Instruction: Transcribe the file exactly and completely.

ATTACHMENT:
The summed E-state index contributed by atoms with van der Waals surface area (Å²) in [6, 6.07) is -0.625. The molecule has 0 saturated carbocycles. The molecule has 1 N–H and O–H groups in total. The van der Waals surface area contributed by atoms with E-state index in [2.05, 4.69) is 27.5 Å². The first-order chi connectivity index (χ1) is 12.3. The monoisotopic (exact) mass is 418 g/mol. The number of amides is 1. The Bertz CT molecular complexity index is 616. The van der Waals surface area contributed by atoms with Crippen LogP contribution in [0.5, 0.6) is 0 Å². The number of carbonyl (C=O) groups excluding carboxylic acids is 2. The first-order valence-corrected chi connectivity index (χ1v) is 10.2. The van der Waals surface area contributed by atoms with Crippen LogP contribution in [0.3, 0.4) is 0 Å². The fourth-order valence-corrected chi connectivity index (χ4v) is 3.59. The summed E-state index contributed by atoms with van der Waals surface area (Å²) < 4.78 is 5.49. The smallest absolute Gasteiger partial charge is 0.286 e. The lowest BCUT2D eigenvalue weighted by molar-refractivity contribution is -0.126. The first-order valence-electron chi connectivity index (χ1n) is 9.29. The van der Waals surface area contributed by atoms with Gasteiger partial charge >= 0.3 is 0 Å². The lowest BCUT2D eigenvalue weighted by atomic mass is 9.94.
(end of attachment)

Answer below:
The summed E-state index contributed by atoms with van der Waals surface area (Å²) in [6, 6.07) is -0.625. The molecule has 0 saturated carbocycles. The molecule has 1 N–H and O–H groups in total. The van der Waals surface area contributed by atoms with E-state index in [2.05, 4.69) is 27.5 Å². The first-order chi connectivity index (χ1) is 12.3. The monoisotopic (exact) mass is 418 g/mol. The number of amides is 1. The Bertz CT molecular complexity index is 616. The van der Waals surface area contributed by atoms with Crippen LogP contribution in [0.5, 0.6) is 0 Å². The number of carbonyl (C=O) groups excluding carboxylic acids is 2. The first-order valence-corrected chi connectivity index (χ1v) is 10.2. The van der Waals surface area contributed by atoms with Crippen LogP contribution in [0.3, 0.4) is 0 Å². The fourth-order valence-corrected chi connectivity index (χ4v) is 3.59. The summed E-state index contributed by atoms with van der Waals surface area (Å²) < 4.78 is 5.49. The smallest absolute Gasteiger partial charge is 0.286 e. The lowest BCUT2D eigenvalue weighted by molar-refractivity contribution is -0.126. The first-order valence-electron chi connectivity index (χ1n) is 9.29. The van der Waals surface area contributed by atoms with Gasteiger partial charge >= 0.3 is 0 Å². The lowest BCUT2D eigenvalue weighted by atomic mass is 9.94.